Best practices for a safe chemical warehouse

That safety is a prerequisite across the entire supply chain is a given. But there are certain segments of the supply chain where safety is not just a must, it is extremely elaborate and complex – as is the case with chemical warehousing.

The safety principle underlines the entire lifecycle of the chemical warehouse, right from its conception to its daily operations. Safety considerations need to be integrated into the design and the Globally Harmonised System (GHS) hazard class needs to be followed to guide hazardous product storage and handle any untoward situation judiciously.  

However, going beyond the design and policies there are certain safety best practices which if followed can secure the safety of those who interact with chemicals the most – the warehouse team. 

a) Offer training and resources: When it comes to handling chemicals, one should always assume that warehouse employees may not know what to do to prevent or respond to chemical spills. All new employees should be trained on the SOPs covering a variety of chemicals. Additionally, a visual reminder of the SOPs, which is always on hand, is always useful. 

b) Label everything clearly: Following a simple procedure of labelling all items meticulously can go a long way in saving lives. After all chemicals often look alike, even to an expert. The chemical hazards should be clearly stated on the exterior of the container to prevent accidents due to mixing incorrect substances or improper disposal. Moreover, material safety data sheets (MSDS) should be easily accessible in a clearly labelled location for employees for to consult prior to working with any chemicals. These sheets give information on hazards and safety procedures for the safe handling of the material.

c) Location: The location of all chemicals should be regularly assessed to ensure the containers of chemicals should not sit near other chemicals they could adversely react with. Also, allowing for appropriate ventilation and drainage in the event of a container breach is a must, as it ensures the air quality is maintained. Further, exhaust vents in a work area might be required depending on the chemicals used.

d) Safety Check Emergency Equipment. The Occupational Safety and Health Administration (OSHA) guidelines require emergency equipment to be on hand and functioning in buildings that store or handle chemicals. An emergency eyewash could prevent blindness in employees who get chemicals in their eyes. A working and recently inspected fire extinguisher stops small fires from becoming larger. On-site firefighters may require firefighting equipment, such as water sources and hoses, which should be made easily available to them. 

e) Cleanliness is Next to Safety. Keeping workstations clean and organized goes a long way in preventing accidents. Wet floors promote falls. Cluttered work areas encourage inadvertent spills or mixing. To reduce clutter, keep excess chemicals in their original containers until needed. Give workers a disposal area near their workstations to safely get rid of used chemicals. Employees must also have access to a place to leave work clothes at the facility. Washing machines at work prevent workers from taking home potentially contaminated clothes for cleaning. Employees must always be instructed to change clothes before leaving the facility to avoid exposing their families to chemicals from the facility.

f) Keep Safety Gear in Sight. To keep employees away from chemical exposure, safety gear needs to be worn when in the area. Since exposure to chemicals can occur when safety gear is neglected, all employees should be well informed about the location of goggles, respirators, and gloves. Encourage workers to use the equipment every time they enter a workspace. Making it easier to access safety equipment will ensure it is actually used. Further, the employees should be trained to carefully inspect the safety equipment and any pieces with signs of excessive wear or damage should be discarded. Compromised equipment puts safety at risk.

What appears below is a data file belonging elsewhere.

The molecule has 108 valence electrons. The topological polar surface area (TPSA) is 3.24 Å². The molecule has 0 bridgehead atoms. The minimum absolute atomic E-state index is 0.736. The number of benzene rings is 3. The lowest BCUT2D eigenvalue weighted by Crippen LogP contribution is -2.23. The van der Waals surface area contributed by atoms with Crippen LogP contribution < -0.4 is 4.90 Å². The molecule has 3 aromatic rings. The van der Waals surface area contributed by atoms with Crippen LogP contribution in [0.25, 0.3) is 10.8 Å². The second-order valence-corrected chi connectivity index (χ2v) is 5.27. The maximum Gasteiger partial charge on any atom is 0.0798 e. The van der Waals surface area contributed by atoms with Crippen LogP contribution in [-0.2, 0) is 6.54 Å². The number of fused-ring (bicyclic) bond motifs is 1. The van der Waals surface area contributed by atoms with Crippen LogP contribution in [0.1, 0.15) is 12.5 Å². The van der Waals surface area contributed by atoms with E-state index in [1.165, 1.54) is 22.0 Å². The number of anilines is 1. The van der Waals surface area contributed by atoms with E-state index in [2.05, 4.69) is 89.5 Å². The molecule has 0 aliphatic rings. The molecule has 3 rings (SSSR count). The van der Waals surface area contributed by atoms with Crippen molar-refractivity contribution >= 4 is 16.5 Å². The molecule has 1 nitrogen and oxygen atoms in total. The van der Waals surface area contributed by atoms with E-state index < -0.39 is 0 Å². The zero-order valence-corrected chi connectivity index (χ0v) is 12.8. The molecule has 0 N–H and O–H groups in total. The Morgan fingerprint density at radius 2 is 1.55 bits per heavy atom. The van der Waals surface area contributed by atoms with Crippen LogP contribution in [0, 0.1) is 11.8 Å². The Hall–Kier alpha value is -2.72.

g) Designate a Location for Food and Drink. Eating and drinking around the work area should be forbidden to prevent employees from accidentally ingesting chemicals. In fact the cafeteria and recreation area should be located far from the chemical storage area. Near this spot, employees should have ready access to sinks and soap for handwashing before eating or drinking. This washes off any possible chemical residue from the hands and can prevent accidental ingestion. Prohibiting any food or drinks near the work area is the easiest way to prevent contamination of either the chemicals or the food.

h) Create a Chain of Responsibility. A clearly outlined chain of command should be in place to respond in the event of an emergency. Employees at each level of the hierarchy should work each shift. Each and every individual working in the warehouse should know whom they should report to if an accident occurs. This requires planning to avoid a situation in which the concerned personnel are not available at work. Have a list of alternates as substitutes should someone fall sick.

i) Practice: Practicing safety procedures for emergencies – fire drills and chemical spill drills will keep the team alert and agile, enabling correct action. Consequently, when an emergency does arise, the employees will know their roles and functions to mitigate harm to themselves and the facility.


When it comes to chemical warehousing there are various aspects to safety one must consider. Above all one must always remember that safety is not just the goal but a process and a habit that needs to be ingrained in the daily practices of all who work at the chemical warehouse.

V. Raju is a logistics and supply chain veteran who is currently the Senior Vice President – CL – Chemical, Pharma & Food Sector, at Allcargo’s contract logistics division.